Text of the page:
Lower Geyser Basin, 1873
Charles Darwin and his circle viewed nature as perpetually shifting and unstable. It was this dynamic vision which inspired many artists of the later nineteenth century, including Thomas Moran. In the summer of 1871, he joined Ferdinand Hayden’s Geological and Geographical Survey of the Territories, as this team carried out a reconnaissance of the Yellowstone region. In this sulfurous, volcanic area, he could see a landscape actually in process of creation. Moran’s delicate watercolours show that, while he took inspiration from J. M. W. Turner, his immediate response was to the strange, elemental sight of spouting geysers and bubbling mud pots, which he recreated in translucent washes of colour evoking the transitory effects of light and steam.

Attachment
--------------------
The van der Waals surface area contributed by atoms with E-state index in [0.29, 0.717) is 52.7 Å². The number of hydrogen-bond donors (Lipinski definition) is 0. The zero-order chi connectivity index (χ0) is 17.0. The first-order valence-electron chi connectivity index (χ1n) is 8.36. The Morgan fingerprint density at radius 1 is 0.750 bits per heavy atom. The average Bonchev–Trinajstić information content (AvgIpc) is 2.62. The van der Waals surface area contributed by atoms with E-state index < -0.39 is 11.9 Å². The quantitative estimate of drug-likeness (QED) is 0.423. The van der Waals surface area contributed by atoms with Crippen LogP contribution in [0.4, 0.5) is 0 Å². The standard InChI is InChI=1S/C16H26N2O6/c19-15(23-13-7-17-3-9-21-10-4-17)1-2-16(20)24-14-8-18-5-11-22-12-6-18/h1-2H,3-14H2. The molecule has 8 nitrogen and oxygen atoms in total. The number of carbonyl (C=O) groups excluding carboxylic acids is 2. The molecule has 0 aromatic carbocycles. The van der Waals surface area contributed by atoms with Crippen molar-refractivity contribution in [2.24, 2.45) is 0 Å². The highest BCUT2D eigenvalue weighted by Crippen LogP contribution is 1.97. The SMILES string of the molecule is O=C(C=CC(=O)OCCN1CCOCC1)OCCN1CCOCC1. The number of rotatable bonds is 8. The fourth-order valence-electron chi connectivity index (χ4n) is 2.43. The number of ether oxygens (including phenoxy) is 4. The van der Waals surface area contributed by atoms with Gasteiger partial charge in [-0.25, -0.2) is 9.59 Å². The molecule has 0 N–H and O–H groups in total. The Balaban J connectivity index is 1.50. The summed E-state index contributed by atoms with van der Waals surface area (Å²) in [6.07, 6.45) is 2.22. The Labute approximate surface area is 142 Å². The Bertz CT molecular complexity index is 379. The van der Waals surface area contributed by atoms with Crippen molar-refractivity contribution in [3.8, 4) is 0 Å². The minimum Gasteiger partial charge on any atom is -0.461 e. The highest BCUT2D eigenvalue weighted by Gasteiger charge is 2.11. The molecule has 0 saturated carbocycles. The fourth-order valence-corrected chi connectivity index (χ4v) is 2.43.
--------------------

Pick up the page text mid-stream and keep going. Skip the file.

Gilcrease Museum, Tulsa, Oklahoma